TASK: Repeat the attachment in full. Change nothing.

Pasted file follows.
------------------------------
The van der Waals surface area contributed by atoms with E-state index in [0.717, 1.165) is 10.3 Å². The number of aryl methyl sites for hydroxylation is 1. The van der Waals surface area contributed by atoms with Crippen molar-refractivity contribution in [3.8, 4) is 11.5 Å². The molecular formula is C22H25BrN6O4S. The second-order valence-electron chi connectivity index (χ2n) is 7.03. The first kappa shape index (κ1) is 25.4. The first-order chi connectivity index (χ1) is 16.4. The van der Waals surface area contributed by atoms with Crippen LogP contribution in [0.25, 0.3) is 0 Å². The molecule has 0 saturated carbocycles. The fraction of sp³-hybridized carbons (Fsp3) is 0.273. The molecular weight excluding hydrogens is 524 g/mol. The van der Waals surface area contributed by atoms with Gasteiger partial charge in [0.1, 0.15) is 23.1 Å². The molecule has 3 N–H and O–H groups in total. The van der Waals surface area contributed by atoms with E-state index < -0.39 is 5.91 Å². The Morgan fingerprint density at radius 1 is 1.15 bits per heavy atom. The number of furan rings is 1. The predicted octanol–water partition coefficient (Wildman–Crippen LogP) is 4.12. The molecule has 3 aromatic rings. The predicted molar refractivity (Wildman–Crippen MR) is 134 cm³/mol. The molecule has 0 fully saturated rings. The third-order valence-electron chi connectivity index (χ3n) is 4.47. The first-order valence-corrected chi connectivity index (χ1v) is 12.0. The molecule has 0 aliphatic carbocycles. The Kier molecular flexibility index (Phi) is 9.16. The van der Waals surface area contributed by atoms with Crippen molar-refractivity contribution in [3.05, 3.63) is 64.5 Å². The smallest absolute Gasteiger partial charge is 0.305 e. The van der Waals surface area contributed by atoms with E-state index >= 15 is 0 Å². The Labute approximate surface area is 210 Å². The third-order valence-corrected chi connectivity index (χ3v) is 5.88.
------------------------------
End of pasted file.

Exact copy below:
The van der Waals surface area contributed by atoms with E-state index in [0.717, 1.165) is 10.3 Å². The number of aryl methyl sites for hydroxylation is 1. The van der Waals surface area contributed by atoms with Crippen molar-refractivity contribution in [3.8, 4) is 11.5 Å². The molecular formula is C22H25BrN6O4S. The second-order valence-electron chi connectivity index (χ2n) is 7.03. The first kappa shape index (κ1) is 25.4. The first-order chi connectivity index (χ1) is 16.4. The van der Waals surface area contributed by atoms with Crippen LogP contribution in [0.25, 0.3) is 0 Å². The molecule has 0 saturated carbocycles. The fraction of sp³-hybridized carbons (Fsp3) is 0.273. The molecular weight excluding hydrogens is 524 g/mol. The van der Waals surface area contributed by atoms with Gasteiger partial charge in [0.1, 0.15) is 23.1 Å². The molecule has 3 N–H and O–H groups in total. The van der Waals surface area contributed by atoms with E-state index < -0.39 is 5.91 Å². The Morgan fingerprint density at radius 1 is 1.15 bits per heavy atom. The number of furan rings is 1. The predicted octanol–water partition coefficient (Wildman–Crippen LogP) is 4.12. The molecule has 3 aromatic rings. The predicted molar refractivity (Wildman–Crippen MR) is 134 cm³/mol. The molecule has 0 fully saturated rings. The third-order valence-electron chi connectivity index (χ3n) is 4.47. The first-order valence-corrected chi connectivity index (χ1v) is 12.0. The molecule has 0 aliphatic carbocycles. The Kier molecular flexibility index (Phi) is 9.16. The van der Waals surface area contributed by atoms with Crippen molar-refractivity contribution in [3.05, 3.63) is 64.5 Å². The smallest absolute Gasteiger partial charge is 0.305 e. The van der Waals surface area contributed by atoms with E-state index >= 15 is 0 Å². The Labute approximate surface area is 210 Å². The third-order valence-corrected chi connectivity index (χ3v) is 5.88.